Cognitive Science

Cognitive Science

Cognitive science is the study of thought processes, mental representations, and how to process information.

The goal of cognitive science is to understand the nature of cognition, with respect to its methods, origins, development, and use. At Oberlin, our Cognitive Science Concentration integrates the perspectives and methodologies of a variety of such parent disciplines as psychology, neuroscience, computer science, philosophy, anthropology, and linguistics.

Our program is cross-disciplinary and fits well into the liberal arts philosophy. We take advantage of Oberlin’s strengths in many academic areas—from neuroscience to music theory, and more.

Our Cognitive Science Concentration shows how different fields of study approach thinking. We examine thinking at many levels of analysis ranging from the study of single neurons in the brain, to the investigation of the cognitive process of the individual, to the complex decision making in social groups. Given its broad scope, cognitive science tackles a host of significant issues such as the nature of human consciousness, the nature of knowledge representation in the mind/brain, the possibility and ways that computers might think, and the link between mental and physical processes.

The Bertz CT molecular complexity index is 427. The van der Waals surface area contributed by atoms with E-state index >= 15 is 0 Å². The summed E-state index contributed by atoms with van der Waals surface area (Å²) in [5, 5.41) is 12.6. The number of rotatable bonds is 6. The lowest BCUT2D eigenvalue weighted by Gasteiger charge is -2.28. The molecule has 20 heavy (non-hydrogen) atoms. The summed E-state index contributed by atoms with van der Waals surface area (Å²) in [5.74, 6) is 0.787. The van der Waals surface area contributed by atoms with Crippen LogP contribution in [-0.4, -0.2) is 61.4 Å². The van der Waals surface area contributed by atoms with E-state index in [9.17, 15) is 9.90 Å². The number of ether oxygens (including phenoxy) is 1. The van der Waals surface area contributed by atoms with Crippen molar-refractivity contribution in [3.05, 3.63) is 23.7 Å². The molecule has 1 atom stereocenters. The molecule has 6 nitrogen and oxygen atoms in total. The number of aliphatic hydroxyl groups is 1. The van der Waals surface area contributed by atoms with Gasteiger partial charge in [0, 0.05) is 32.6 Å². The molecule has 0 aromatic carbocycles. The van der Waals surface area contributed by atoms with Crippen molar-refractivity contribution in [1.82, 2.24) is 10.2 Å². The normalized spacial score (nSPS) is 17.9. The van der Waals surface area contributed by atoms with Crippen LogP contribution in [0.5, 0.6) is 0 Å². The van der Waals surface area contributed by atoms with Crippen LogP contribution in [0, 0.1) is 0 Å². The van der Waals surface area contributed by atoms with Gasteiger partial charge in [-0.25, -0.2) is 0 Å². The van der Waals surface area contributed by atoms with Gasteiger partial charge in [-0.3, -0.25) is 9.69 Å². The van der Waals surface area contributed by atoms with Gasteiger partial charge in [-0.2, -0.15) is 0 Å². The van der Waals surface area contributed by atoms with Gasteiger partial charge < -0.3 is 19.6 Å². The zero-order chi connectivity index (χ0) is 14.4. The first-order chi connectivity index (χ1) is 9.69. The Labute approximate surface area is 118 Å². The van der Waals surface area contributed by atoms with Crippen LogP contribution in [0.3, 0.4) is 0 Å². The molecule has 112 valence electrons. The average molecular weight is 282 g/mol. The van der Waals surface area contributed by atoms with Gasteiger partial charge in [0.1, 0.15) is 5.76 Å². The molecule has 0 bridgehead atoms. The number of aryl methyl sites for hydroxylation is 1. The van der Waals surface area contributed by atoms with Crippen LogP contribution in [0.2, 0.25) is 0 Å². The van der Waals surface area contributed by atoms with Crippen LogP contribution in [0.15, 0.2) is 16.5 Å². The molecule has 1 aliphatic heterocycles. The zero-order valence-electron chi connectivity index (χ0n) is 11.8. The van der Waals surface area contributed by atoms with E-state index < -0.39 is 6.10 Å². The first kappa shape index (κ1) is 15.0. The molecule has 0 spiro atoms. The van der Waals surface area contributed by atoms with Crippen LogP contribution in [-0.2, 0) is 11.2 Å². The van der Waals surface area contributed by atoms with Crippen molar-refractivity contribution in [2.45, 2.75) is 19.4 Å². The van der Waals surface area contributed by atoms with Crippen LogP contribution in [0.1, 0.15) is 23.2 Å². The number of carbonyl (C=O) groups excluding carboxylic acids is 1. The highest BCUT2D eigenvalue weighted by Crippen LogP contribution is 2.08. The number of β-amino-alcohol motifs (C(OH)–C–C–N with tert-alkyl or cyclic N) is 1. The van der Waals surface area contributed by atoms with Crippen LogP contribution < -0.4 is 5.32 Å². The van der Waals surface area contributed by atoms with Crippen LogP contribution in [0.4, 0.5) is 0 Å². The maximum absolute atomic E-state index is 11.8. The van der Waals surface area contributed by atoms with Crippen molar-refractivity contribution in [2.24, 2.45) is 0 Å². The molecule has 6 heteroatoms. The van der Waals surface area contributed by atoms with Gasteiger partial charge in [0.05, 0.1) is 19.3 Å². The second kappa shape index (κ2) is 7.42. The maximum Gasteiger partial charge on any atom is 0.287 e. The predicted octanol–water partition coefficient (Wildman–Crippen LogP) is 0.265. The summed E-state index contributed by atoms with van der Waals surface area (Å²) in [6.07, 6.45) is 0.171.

Curriculum Overview

Our concentration focuses on the study of human cognition from many perspectives. You will become familiar with the different practical approaches used to investigate human knowledge. Given the concentration's cross-disciplinary structure, you must take relevant courses from several fields of inquiry.

Requirements include two core courses in psychology and neuroscience, and four elective courses from participating departments within the concentration: psychology, neuroscience, computer science, economics, philosophy, and anthropology. In addition to the identified courses, you may take an appropriate full course private reading or other course offering that may count as one of the electives. You will need prior approval from the program chair of cognitive sciences that the course meets the concentration’s expectations.

This concentration is open to any student, irrespective of major. However, the concentration does not substitute for a major or minor. Consult with your advisor and complete the Declaration of Cognitive Science Concentration form if you wish to pursue this course of study.

A group of faculty members, the Curricular Committee on Cognitive Science, approves and supervises the curriculum and concentration. The present chair of the Cognitive Sciences Curricular Committee is Michael Loose , professor of neuroscience.